She explained the importance of food manufacturing industries providing clear food labels so people can easily make decisions about what foods are healthy. “Parents have to understand what’s in the Twinkie; again, how does it fit into the overall diet. So we don’t need a warning, we need information. And we need information that’s easy to understand.”
The First Lady also talked about passing legislation that will set nutritional guidelines for school lunch programs and vending machines. President Obama signed an Executive Order creating the Council on Childhood Obesity that will review every program and policy regarding education and nutrition.
Visit LetsMove.gov to learn more about the initiative to address the growing health epidemic of childhood obesity.
Jesse LeeMarch 17, 2010
06:40 PM EST
In honor of St. Patrick’s Day, President Obama met with the Taoiseach of Ireland Brian Cowen this morning. The President thanked the Taoiseach for Ireland’s assistance on important international issues and said that the U.S. and Ireland will be working together to address world hunger.
The President later attended Speaker Pelosi’s Friends of Ireland Luncheon, accompanied by the Taoiseach and the Vice President. At the luncheon, President Obama paid tribute to the late Ted Kennedy.
Just a few years ago, on St. Patrick’s Day, so it would probably be maybe five years ago, when I had just gotten to the Senate, Teddy cornered me on the Senate floor for my support on a piece of legislation. And I told him, “You’ve got my vote, Teddy, but I got to tell you, this is not looking good. I do not think this thing is going to fly.” But it did, with votes to spare. And so I grabbed Teddy, pulled him aside. I said, “How did you pull that off?” And he just patted me on the back and he said, “Luck of the Irish!”
This evening President Obama and the First Lady will host the annual St. Patrick’s Day Reception, where the President and the Taoiseach will participate in a traditional Shamrock Ceremony.
Jesse LeeMarch 17, 2010
04:40 PM EST
[UPDATE: This event has now concluded.]
This morning HHS Secretary Kathleen Sebelius takes to the virtual pages of Yahoo! News to make the case once more on the urgency of reform for countless Americans for whom a health crisis puts their entire life in shambles. She harkens back to Natoma’s story, which the President told in Ohio this week, and explains the broader significance:
What's remarkable about Natoma’s story is how unremarkable it is. She was unlucky enough to get sick. But that was just chance. It could have happened to any of the tens of millions of Americans who don't have health insurance. Or to any of the tens of millions more who are underinsured. Some of them have caps on their benefits, which means their coverage can disappear in the middle of a hospital stay or a round of chemotherapy.
Those of us who work for large employers that can negotiate better insurance rates have slightly more security. But the share of Americans under 65 who get health insurance through their job has been going down every year since 2000. And as soon as any of us change jobs or retire or decide to start our own business, we're facing the same risks as Natoma. Even if we keep our jobs, our health care premiums are rising three times faster than wages, eating up a bigger chunk of our paychecks every year.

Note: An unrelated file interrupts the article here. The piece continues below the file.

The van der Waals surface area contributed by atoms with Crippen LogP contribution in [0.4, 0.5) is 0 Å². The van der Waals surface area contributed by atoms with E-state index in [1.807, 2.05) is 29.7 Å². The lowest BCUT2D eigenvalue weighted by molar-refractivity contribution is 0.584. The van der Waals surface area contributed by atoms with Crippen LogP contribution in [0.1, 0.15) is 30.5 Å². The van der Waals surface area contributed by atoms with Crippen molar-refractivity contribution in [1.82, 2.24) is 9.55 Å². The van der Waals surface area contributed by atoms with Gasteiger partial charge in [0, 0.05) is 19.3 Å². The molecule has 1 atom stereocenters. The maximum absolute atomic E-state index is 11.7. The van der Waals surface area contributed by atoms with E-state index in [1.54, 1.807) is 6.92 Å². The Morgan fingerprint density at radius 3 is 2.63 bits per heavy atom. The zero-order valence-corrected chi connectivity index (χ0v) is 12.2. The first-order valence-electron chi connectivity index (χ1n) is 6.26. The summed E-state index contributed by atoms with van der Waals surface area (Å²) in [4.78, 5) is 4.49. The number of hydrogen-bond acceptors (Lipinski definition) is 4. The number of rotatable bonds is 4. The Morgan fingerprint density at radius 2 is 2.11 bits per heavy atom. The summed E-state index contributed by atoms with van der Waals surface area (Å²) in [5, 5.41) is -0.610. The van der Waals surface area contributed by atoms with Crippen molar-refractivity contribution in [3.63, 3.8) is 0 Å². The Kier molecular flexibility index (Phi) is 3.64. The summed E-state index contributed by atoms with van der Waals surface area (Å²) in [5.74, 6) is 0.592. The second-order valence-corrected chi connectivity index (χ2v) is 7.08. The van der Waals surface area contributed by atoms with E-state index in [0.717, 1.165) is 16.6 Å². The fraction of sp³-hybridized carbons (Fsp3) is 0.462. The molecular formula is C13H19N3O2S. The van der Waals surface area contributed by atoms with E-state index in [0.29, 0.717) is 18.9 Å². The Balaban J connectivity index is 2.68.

Our health insurance system is failing at the very job it is supposed to do. It's supposed to protect people against exorbitant health costs, yet many Americans who have insurance still spend tens of thousands of dollars a year on health care. It's supposed to soften the financial blow that comes with getting sick, yet the Americans who are most likely to have serious health problems often can’t get insurance. It's supposed to give families peace of mind, but it’s hard to think of any other issue that causes as many worries.
President Obama's health insurance reform plan will make our insurance system work for families, small business owners, and individuals like Natoma by making three significant changes.
Secretary Sebelius will be taking your questions live at 5:15 as we hit the home stretch on health reform.
Jesse LeeMarch 17, 2010
03:30 PM EST
There’s no issue that touches people more directly than health care, so there’s good reason for people to want as much reassurance as they can get before the country goes ahead with reform. That’s why those who work in our health care system day in and day out have a unique role in weighing in on the merits of any reform effort. In that field, one could hardly find a better voice than Marla J. Weston, PhD, RN, head of the American Nurses Association, who spoke out today loudly and clearly: “If ever there was a time to trust a nurse—that time is now. Please trust me when I tell you that we can’t afford to put off reform for one more administration—one more political season—or even one more day… This legislation will enact very real and much-needed insurance reforms; it will place a new focus on wellness and prevention, improving access to primary care and expanding coverage to over 30 million people.”
It would only make sense that Americans listen to groups dedicated to advocating for the sick and disabled, for our kids and our nation’s seniors, and for the American consumer. And for women, communities of color, and people of faith, it is more than understandable that they would want to hear from groups that have studied the proposals closely to see how it impacts them and their communities. Organizations representing 59,000 Catholic nuns, for example, joined together today to passionately urge Congress to act: “In this Lenten time, we have launched nationwide prayer vigils for health care reform. We are praying for those who currently lack health care. We are praying for the nearly 45,000 who will lose their lives this year if Congress fails to act. We are also praying for you and your fellow Members of Congress as you complete your work in the coming days. For us, this health care reform is a faith mandate for life and dignity of all of our people.”